Celebrating the new year this time of year
by Faith Schuster
Sep 13, 2012 | 1684 views | 0 0 comments | 15 15 recommendations | email to a friend | print
Faith Schuster
Words of  Faith
Faith Schuster Words of Faith
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In the mythology of ancient Rome, Janus is the god of beginnings and transitions, also of gates, doorways, endings and time. He is usually portrayed as a two-faced god, looking simultaneously to the future and to the past. The Romans dedicated the month of January to Janus; we celebrate January as a time to look back on events of the past year while looking forward to better times and new opportunities we hope the new year will bring. Along with parties, champagne, fireworks, and “Auld Lang Syne,” the arrival of a new year inspires us to resolve to do better and be better than in the past year.

Why, you may wonder, am I writing about January and a new year on a warm, sunny, late summer day in Vermont? It is because, for me and other Jewish people, a new year arrives this month, providing us with similar opportunities to look back and examine our lives, make amends for mistakes of the past year, and make a fresh start for the new year – to re-create and renew ourselves and the world around us.

Rosh Hashanah, the start of the Jewish new year, begins on the evening of the last day of the 12th month of the Jewish calendar, not the 31st of December but the 29th of Elul. We are about to usher in the year 5773, but even before “New Year’s Eve,” the entire month of Elul is a time to search one’s heart and ask forgiveness for wrongs you have done and to grant forgiveness to others who may have wronged you. It is a time of soul-searching in preparation for the coming Day of Judgment (Rosh Hashanah) and the Day of Atonement (Yom Kippur). Just as many people take the time during the secular new year to create resolutions, the Jewish New Year provides a time for us to make amends for past mistakes, to think about ourselves differently, to examine the world with a clearer mind, and to make a fresh start.

The 10 days starting with Rosh Hashanah and ending with Yom Kippur are called the Days of Awe or the Days of Repentance. Tradition teaches that on Rosh Hashanah God writes our names in the Book of Life for the coming year, noting who will live and who will die, who will have a good life and who will have a bad life. This decree can be altered by acts of repentance, prayer, and good deeds during the Days of Awe and the 26 hours of fasting, atonement, and solemn prayer on Yom Kippur. The Book (and one’s fate) is sealed as Yom Kippur comes to an end at sundown.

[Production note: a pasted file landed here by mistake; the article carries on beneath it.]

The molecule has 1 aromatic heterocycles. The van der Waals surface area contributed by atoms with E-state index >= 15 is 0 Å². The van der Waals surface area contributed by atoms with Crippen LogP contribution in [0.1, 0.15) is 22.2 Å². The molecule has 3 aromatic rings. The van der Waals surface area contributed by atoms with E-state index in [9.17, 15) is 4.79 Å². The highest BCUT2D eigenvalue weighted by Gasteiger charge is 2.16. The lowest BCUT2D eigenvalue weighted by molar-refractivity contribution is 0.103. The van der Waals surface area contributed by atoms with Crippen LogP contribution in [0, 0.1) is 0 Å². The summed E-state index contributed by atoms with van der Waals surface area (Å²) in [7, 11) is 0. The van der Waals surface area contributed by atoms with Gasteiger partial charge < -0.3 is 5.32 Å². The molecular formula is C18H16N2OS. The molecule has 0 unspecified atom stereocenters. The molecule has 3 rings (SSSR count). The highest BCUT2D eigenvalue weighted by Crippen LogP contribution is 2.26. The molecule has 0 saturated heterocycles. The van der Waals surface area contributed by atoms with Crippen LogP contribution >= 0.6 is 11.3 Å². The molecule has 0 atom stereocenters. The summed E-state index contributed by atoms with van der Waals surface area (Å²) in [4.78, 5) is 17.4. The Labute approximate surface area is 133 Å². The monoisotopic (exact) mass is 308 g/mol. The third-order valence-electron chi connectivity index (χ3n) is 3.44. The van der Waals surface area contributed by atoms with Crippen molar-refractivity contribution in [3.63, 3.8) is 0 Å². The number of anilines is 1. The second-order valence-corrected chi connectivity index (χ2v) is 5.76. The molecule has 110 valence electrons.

These two holidays are the most important of all the Jewish holidays-- the only that are purely religious, not related to any historical event or cycle of nature. Rosh Hashanah is celebrated as a time of family gatherings, special meals, and sweet-tasting foods (symbolizing our wishes for a sweet year). Yom Kippur, the most solemn day of the Jewish year, is a day of fasting, reflection, and prayer.

Just as there is something special about the celebration of a new year in January, the Jewish New Year is a very special time. Even Jewish people who are not very observant throughout the year generally go to services in a synagogue on these holy days.

As the awesome day of Yom Kippur comes to a close, we gather for a Ne’ilah service ( Ne’ilah means “closing the gate”). While the Gates of Heaven are still wide open, we turn to God to accept our sincere repentance and our new resolutions and, as the gates slowly close, to seal us in the Book of Life for a new year of goodness and happiness.

The Brattleboro Area Jewish Community, Congregation Shir Heharim, welcomes people to attend its services, which are held at the West Village Meeting House on South Street in West Brattleboro: Rosh Hashanah at 7 pm on Sunday, September 16, and 9:30 am on Monday, September 17; Yom Kippur at 7 pm on Tuesday, September 25, and 9:30 am on Wednesday, September 26; and Ne’ilah at 6 pm, Wednesday, September 26. Congregation Beth El in Bennington will also hold services on those dates. For more information about services check these websites: www.bajcvermont.org and www.cbevermont.org.

The traditional greeting for Rosh Hashanah is “L’shanah tovah tikatevu” which translates “May you be inscribed (in the Book of Life) for a good year.” This greeting, wishing others a good year, is often shortened to “Shanah tovah” (good year). Between Rosh Hashanah and Yom Kippur, the traditional greeting is “Gemar Chatimah Tovah,” “May your final sealing (in the Book of Life) be good.” So now, on this warm, sunny, early autumn day, I wish you all “L’shanah tovah tikatevu” – Happy New Year! I hope and pray that 5773 will be a year of peace and prosperity and good times for all good people in the world.

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